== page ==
Twitter API Fail

Thursday 8th January, 2009

I was going to start this post with an “I told you so”, but have realised that my post about how Twitter’s 3rd party API stupidly requires your user password is still in my drafts folder from November. Oops.

Anyway, the punchline is that apparently one of Twitter’s employees gave away a password that can be used on their administration interface by giving it to a 3rd party service. This naturally has caused a bit of a stir.

I hope this acts as a lesson to both users and service providers… handing out your password to anyone, even someone who looks legit like Facebook, is a BAD idea. If you want an example of a better way to do work, services like FriendFeed enable 3rd party integration using a syndication key (that you can revoke if you wish) that gives them limited access. Another option would be OAuth, an emerging open standard for authorisation.

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Creating a language detection API in 30 minutes

Friday 24th October, 2008

This week I needed to test out the performance of the n-gram technique for statistical language detection, and only had about half an hour to do it, so I brought in the experts…

Lucene provides a huge number of text analysis features, but currently doesn’t provide out-of-the-box language identification.

Nutch on the other hand, does. It’s kindly provided as a Nutch plugin. Testing that out, I discovered a dependency on a Hadoop Configuration class, so went and dug out that JAR too.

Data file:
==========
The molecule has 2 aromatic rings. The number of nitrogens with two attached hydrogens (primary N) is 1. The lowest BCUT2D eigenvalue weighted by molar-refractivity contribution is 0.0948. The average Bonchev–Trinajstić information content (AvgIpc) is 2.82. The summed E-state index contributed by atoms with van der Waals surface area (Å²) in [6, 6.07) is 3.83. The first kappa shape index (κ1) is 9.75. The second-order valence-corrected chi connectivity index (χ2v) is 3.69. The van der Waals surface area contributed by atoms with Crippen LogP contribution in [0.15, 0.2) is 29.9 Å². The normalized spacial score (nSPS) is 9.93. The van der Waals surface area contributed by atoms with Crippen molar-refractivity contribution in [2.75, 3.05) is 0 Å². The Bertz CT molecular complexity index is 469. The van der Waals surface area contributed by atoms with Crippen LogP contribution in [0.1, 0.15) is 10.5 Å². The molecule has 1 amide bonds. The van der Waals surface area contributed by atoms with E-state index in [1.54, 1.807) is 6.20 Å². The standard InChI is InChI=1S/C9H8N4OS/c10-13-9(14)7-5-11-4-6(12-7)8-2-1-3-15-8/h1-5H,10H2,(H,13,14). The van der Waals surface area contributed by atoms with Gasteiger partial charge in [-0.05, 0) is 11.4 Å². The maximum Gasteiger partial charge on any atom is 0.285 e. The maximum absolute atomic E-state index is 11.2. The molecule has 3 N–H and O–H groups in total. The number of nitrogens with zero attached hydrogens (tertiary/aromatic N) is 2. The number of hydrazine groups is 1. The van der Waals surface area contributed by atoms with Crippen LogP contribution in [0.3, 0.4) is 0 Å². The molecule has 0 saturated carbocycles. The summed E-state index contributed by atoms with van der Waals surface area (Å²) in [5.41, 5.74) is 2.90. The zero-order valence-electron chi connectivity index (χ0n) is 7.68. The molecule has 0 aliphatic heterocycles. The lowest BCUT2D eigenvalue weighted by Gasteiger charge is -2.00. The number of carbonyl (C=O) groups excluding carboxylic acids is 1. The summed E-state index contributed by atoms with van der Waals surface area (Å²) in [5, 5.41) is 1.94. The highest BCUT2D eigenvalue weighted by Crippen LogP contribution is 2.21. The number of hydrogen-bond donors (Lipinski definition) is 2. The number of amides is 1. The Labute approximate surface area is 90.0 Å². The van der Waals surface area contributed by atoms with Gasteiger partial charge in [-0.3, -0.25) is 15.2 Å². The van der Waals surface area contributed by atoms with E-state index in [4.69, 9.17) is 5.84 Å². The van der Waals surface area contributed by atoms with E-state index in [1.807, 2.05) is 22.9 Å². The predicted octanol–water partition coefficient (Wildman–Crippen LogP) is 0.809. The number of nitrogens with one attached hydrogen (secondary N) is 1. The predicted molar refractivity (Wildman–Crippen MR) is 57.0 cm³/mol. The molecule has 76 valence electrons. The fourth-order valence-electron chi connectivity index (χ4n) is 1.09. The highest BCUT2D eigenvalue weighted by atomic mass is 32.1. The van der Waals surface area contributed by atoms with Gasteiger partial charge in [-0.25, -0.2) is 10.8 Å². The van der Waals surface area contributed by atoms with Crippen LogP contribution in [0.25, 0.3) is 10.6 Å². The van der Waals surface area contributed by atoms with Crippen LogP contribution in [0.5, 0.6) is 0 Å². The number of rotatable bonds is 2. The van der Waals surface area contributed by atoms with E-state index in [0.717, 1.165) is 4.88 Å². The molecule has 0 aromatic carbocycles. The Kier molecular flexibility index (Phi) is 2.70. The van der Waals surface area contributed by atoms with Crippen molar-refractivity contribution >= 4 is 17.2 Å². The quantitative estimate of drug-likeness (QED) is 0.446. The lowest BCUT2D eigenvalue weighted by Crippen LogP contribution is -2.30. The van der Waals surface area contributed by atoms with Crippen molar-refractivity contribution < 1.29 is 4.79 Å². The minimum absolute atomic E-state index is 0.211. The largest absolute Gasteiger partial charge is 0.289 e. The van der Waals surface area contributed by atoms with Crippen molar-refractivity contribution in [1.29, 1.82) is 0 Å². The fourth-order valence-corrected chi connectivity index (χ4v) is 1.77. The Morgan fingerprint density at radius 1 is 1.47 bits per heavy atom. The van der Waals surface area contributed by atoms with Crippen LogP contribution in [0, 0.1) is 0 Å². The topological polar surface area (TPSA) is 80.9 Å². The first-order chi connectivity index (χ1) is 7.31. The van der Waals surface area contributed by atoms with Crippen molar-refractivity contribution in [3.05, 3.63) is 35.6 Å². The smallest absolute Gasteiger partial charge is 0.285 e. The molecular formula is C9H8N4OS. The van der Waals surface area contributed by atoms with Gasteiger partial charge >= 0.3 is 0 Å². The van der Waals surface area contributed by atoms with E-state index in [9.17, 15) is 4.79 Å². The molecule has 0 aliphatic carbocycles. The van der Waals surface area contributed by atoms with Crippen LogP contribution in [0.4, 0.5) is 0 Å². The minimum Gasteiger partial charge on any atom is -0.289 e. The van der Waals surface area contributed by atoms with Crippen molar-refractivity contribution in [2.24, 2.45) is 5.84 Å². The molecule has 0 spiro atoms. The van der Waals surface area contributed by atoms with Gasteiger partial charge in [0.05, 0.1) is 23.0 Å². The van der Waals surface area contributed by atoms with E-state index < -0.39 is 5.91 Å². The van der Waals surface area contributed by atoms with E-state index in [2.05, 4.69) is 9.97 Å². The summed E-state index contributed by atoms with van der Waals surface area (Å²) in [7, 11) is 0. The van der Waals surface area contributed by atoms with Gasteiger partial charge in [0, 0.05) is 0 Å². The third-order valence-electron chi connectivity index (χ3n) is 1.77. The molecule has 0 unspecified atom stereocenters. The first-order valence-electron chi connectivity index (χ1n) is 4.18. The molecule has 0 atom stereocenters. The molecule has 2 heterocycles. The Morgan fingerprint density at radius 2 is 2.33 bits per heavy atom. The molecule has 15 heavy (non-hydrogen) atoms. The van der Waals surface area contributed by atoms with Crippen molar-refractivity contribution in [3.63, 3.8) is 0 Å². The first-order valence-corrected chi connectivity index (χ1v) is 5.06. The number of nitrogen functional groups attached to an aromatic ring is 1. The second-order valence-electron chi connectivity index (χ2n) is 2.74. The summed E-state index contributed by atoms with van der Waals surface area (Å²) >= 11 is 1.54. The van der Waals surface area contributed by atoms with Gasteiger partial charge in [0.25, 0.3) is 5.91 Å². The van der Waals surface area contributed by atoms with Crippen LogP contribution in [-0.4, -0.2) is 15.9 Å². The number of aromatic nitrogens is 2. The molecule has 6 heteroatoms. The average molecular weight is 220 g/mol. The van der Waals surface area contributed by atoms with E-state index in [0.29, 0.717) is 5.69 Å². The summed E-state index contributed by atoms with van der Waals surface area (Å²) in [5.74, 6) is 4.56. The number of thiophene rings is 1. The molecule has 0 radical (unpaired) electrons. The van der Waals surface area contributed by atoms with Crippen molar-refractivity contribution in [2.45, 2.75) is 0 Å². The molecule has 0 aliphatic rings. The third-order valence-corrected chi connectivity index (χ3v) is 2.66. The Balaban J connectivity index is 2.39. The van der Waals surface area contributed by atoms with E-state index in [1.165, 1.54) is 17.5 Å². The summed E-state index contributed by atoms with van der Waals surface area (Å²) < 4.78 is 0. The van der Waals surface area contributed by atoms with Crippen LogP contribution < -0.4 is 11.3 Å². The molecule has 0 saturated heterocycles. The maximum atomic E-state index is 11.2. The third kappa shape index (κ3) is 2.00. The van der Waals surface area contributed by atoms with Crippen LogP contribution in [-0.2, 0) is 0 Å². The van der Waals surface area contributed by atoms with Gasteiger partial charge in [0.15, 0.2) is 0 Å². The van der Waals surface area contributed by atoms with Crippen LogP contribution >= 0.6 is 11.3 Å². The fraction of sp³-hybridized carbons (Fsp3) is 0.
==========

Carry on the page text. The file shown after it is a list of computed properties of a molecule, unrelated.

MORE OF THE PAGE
So, libraries in hand, I knocked up a quick proof-of-concept, full of messy dependencies and ugly string manipulation.


import java.io.IOException;
import javax.servlet.ServletException;
import javax.servlet.http.HttpServlet;
import javax.servlet.http.HttpServletRequest;
import javax.servlet.http.HttpServletResponse;

import org.apache.hadoop.conf.Configuration;
import org.apache.nutch.analysis.lang.LanguageIdentifier;

public class LanguageServlet extends HttpServlet
{
	private static LanguageIdentifier _identifier;

	public void init() throws ServletException
	{
		_identifier = new LanguageIdentifier(new Configuration());
	}

	protected void doPost(HttpServletRequest request, HttpServletResponse response) throws ServletException, IOException
	{
		this.execute(request, response);
	}

	protected void doGet(HttpServletRequest request, HttpServletResponse response) throws ServletException, IOException
	{
		this.execute(request, response);
	}

	protected void execute(HttpServletRequest request, HttpServletResponse response) throws ServletException, IOException
	{
		response.setCharacterEncoding("utf-8");
		response.setHeader("Content-Type","text/xml");

		String query = request.getParameter("text");
		String language = "unknown";

		if ( query != null && query.length() > 0 )
		{
			language = _identifier.identify(query);
		}

		StringBuffer b = new StringBuffer();
		b.append("<?xml version=\"1.0\" encoding=\"UTF-8\"?>\n");
		b.append("<languagequery guess=\""+language+"\">\n");
		b.append("</languagequery>\n");

		response.getWriter().write(b.toString());
	}
}

As you can see the code is basic, but the actual method call is very simple indeed. One thing that’s missing is the ability to see what level of certainty assigns to its language guess, but you can add that yourself once you get comfortable enough with the technique to hunt down the Nutch source, or build your own.